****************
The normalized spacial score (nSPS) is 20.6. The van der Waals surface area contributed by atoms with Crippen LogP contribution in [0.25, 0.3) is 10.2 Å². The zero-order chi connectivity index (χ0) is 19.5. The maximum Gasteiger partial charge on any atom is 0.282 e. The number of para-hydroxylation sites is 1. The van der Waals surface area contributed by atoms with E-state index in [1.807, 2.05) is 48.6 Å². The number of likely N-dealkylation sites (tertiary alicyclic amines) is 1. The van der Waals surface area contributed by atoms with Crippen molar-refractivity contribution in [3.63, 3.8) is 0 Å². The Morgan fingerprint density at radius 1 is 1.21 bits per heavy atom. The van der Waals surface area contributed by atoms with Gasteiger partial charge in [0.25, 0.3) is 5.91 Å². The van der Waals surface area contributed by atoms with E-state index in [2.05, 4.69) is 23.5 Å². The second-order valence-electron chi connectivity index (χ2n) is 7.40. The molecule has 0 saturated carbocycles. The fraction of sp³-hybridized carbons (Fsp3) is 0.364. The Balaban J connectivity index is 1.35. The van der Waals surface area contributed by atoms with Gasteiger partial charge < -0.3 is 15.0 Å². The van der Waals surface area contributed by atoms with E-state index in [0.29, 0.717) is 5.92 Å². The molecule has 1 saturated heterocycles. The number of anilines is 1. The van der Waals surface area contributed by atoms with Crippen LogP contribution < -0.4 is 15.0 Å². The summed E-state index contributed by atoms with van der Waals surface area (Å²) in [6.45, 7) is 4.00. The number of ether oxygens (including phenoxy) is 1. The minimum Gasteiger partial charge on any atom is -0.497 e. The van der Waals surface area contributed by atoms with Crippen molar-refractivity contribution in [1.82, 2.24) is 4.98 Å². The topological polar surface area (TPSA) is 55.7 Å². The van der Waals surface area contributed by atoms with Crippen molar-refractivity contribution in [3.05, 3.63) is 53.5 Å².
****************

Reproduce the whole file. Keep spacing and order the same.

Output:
The normalized spacial score (nSPS) is 20.6. The van der Waals surface area contributed by atoms with Crippen LogP contribution in [0.25, 0.3) is 10.2 Å². The zero-order chi connectivity index (χ0) is 19.5. The maximum Gasteiger partial charge on any atom is 0.282 e. The number of para-hydroxylation sites is 1. The van der Waals surface area contributed by atoms with E-state index in [1.807, 2.05) is 48.6 Å². The number of likely N-dealkylation sites (tertiary alicyclic amines) is 1. The van der Waals surface area contributed by atoms with Crippen molar-refractivity contribution in [3.63, 3.8) is 0 Å². The Morgan fingerprint density at radius 1 is 1.21 bits per heavy atom. The van der Waals surface area contributed by atoms with Gasteiger partial charge in [0.25, 0.3) is 5.91 Å². The van der Waals surface area contributed by atoms with E-state index in [2.05, 4.69) is 23.5 Å². The second-order valence-electron chi connectivity index (χ2n) is 7.40. The molecule has 0 saturated carbocycles. The fraction of sp³-hybridized carbons (Fsp3) is 0.364. The Balaban J connectivity index is 1.35. The van der Waals surface area contributed by atoms with Gasteiger partial charge < -0.3 is 15.0 Å². The van der Waals surface area contributed by atoms with E-state index in [0.29, 0.717) is 5.92 Å². The molecule has 1 saturated heterocycles. The number of anilines is 1. The van der Waals surface area contributed by atoms with Crippen LogP contribution < -0.4 is 15.0 Å². The summed E-state index contributed by atoms with van der Waals surface area (Å²) in [6.45, 7) is 4.00. The number of ether oxygens (including phenoxy) is 1. The minimum Gasteiger partial charge on any atom is -0.497 e. The van der Waals surface area contributed by atoms with Crippen molar-refractivity contribution in [1.82, 2.24) is 4.98 Å². The topological polar surface area (TPSA) is 55.7 Å². The van der Waals surface area contributed by atoms with Crippen molar-refractivity contribution in [3.05, 3.63) is 53.5 Å².